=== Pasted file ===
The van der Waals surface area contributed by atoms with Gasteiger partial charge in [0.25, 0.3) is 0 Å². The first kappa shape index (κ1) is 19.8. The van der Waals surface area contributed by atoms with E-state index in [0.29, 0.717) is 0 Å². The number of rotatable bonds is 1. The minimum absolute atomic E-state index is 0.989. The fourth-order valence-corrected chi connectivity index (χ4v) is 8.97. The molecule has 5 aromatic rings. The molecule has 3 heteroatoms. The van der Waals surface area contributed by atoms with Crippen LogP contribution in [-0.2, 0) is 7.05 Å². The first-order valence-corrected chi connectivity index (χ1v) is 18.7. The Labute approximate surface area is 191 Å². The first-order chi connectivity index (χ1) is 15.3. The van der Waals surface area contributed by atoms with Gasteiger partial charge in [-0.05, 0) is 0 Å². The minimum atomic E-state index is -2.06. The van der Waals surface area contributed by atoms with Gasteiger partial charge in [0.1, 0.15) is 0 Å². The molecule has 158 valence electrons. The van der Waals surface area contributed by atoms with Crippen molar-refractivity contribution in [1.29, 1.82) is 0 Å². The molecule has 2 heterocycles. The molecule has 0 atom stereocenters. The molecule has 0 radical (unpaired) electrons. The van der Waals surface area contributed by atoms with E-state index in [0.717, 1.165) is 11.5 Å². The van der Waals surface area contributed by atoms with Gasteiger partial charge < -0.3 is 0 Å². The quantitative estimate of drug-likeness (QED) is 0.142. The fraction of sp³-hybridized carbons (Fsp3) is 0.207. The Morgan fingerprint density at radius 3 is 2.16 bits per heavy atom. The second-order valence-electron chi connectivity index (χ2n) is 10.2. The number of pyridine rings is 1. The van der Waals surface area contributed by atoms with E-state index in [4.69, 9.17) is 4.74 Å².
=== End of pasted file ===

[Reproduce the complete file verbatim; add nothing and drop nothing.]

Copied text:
The van der Waals surface area contributed by atoms with Gasteiger partial charge in [0.25, 0.3) is 0 Å². The first kappa shape index (κ1) is 19.8. The van der Waals surface area contributed by atoms with E-state index in [0.29, 0.717) is 0 Å². The number of rotatable bonds is 1. The minimum absolute atomic E-state index is 0.989. The fourth-order valence-corrected chi connectivity index (χ4v) is 8.97. The molecule has 5 aromatic rings. The molecule has 3 heteroatoms. The van der Waals surface area contributed by atoms with Crippen LogP contribution in [-0.2, 0) is 7.05 Å². The first-order valence-corrected chi connectivity index (χ1v) is 18.7. The Labute approximate surface area is 191 Å². The first-order chi connectivity index (χ1) is 15.3. The van der Waals surface area contributed by atoms with Gasteiger partial charge in [-0.05, 0) is 0 Å². The minimum atomic E-state index is -2.06. The van der Waals surface area contributed by atoms with Gasteiger partial charge in [0.1, 0.15) is 0 Å². The molecule has 158 valence electrons. The van der Waals surface area contributed by atoms with Crippen molar-refractivity contribution in [1.29, 1.82) is 0 Å². The molecule has 2 heterocycles. The molecule has 0 atom stereocenters. The molecule has 0 radical (unpaired) electrons. The van der Waals surface area contributed by atoms with E-state index in [0.717, 1.165) is 11.5 Å². The van der Waals surface area contributed by atoms with Gasteiger partial charge < -0.3 is 0 Å². The quantitative estimate of drug-likeness (QED) is 0.142. The fraction of sp³-hybridized carbons (Fsp3) is 0.207. The Morgan fingerprint density at radius 3 is 2.16 bits per heavy atom. The second-order valence-electron chi connectivity index (χ2n) is 10.2. The number of pyridine rings is 1. The van der Waals surface area contributed by atoms with E-state index in [4.69, 9.17) is 4.74 Å².